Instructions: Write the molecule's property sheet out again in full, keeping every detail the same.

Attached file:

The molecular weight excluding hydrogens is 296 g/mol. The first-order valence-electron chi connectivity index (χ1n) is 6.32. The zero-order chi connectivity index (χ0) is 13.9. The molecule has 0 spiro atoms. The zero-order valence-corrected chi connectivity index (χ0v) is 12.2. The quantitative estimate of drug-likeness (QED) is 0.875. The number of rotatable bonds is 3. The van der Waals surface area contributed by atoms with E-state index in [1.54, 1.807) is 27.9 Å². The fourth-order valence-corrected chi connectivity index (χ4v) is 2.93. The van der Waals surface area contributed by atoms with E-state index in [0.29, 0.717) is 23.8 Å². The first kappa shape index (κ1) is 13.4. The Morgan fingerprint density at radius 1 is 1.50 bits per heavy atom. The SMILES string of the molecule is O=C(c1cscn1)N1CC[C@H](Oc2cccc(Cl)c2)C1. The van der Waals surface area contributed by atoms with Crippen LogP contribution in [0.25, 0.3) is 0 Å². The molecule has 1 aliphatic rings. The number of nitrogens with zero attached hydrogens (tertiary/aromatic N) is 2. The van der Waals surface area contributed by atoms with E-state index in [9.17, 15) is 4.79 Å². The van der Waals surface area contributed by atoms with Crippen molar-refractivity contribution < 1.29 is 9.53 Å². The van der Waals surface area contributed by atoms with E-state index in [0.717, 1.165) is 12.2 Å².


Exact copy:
The molecular weight excluding hydrogens is 296 g/mol. The first-order valence-electron chi connectivity index (χ1n) is 6.32. The zero-order chi connectivity index (χ0) is 13.9. The molecule has 0 spiro atoms. The zero-order valence-corrected chi connectivity index (χ0v) is 12.2. The quantitative estimate of drug-likeness (QED) is 0.875. The number of rotatable bonds is 3. The van der Waals surface area contributed by atoms with E-state index in [1.54, 1.807) is 27.9 Å². The fourth-order valence-corrected chi connectivity index (χ4v) is 2.93. The van der Waals surface area contributed by atoms with E-state index in [0.29, 0.717) is 23.8 Å². The first kappa shape index (κ1) is 13.4. The Morgan fingerprint density at radius 1 is 1.50 bits per heavy atom. The SMILES string of the molecule is O=C(c1cscn1)N1CC[C@H](Oc2cccc(Cl)c2)C1. The van der Waals surface area contributed by atoms with Crippen LogP contribution in [0.25, 0.3) is 0 Å². The molecule has 1 aliphatic rings. The number of nitrogens with zero attached hydrogens (tertiary/aromatic N) is 2. The van der Waals surface area contributed by atoms with E-state index in [9.17, 15) is 4.79 Å². The van der Waals surface area contributed by atoms with Crippen molar-refractivity contribution < 1.29 is 9.53 Å². The van der Waals surface area contributed by atoms with E-state index in [0.717, 1.165) is 12.2 Å².